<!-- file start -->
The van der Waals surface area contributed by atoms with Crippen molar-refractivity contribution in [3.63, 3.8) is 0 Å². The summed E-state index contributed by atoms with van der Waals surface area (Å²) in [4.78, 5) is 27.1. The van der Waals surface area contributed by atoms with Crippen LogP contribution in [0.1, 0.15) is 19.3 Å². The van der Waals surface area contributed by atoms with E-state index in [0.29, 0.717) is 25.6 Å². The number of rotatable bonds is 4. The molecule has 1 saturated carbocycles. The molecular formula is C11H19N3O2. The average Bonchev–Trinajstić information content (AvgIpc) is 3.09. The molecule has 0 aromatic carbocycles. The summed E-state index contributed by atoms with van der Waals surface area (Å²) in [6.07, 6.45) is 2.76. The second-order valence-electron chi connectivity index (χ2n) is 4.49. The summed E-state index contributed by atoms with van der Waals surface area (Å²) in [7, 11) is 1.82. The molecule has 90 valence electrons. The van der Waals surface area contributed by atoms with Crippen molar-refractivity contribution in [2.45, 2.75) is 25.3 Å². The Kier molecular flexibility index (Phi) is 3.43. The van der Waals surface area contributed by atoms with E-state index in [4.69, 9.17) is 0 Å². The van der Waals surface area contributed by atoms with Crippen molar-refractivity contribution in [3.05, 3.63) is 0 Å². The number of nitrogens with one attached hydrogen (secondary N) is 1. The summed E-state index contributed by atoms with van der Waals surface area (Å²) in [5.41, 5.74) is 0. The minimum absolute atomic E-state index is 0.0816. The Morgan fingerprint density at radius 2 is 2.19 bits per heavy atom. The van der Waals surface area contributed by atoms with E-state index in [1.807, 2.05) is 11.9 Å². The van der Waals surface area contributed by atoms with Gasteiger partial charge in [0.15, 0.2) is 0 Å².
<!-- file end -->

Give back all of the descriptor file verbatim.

The van der Waals surface area contributed by atoms with Crippen molar-refractivity contribution in [3.63, 3.8) is 0 Å². The summed E-state index contributed by atoms with van der Waals surface area (Å²) in [4.78, 5) is 27.1. The van der Waals surface area contributed by atoms with Crippen LogP contribution in [0.1, 0.15) is 19.3 Å². The van der Waals surface area contributed by atoms with E-state index in [0.29, 0.717) is 25.6 Å². The number of rotatable bonds is 4. The molecule has 1 saturated carbocycles. The molecular formula is C11H19N3O2. The average Bonchev–Trinajstić information content (AvgIpc) is 3.09. The molecule has 0 aromatic carbocycles. The summed E-state index contributed by atoms with van der Waals surface area (Å²) in [6.07, 6.45) is 2.76. The second-order valence-electron chi connectivity index (χ2n) is 4.49. The summed E-state index contributed by atoms with van der Waals surface area (Å²) in [7, 11) is 1.82. The molecule has 90 valence electrons. The van der Waals surface area contributed by atoms with Crippen molar-refractivity contribution in [2.45, 2.75) is 25.3 Å². The Kier molecular flexibility index (Phi) is 3.43. The van der Waals surface area contributed by atoms with E-state index in [4.69, 9.17) is 0 Å². The van der Waals surface area contributed by atoms with Crippen molar-refractivity contribution in [3.05, 3.63) is 0 Å². The number of nitrogens with one attached hydrogen (secondary N) is 1. The summed E-state index contributed by atoms with van der Waals surface area (Å²) in [5.41, 5.74) is 0. The minimum absolute atomic E-state index is 0.0816. The Morgan fingerprint density at radius 2 is 2.19 bits per heavy atom. The van der Waals surface area contributed by atoms with E-state index in [1.807, 2.05) is 11.9 Å². The van der Waals surface area contributed by atoms with Gasteiger partial charge in [0.15, 0.2) is 0 Å².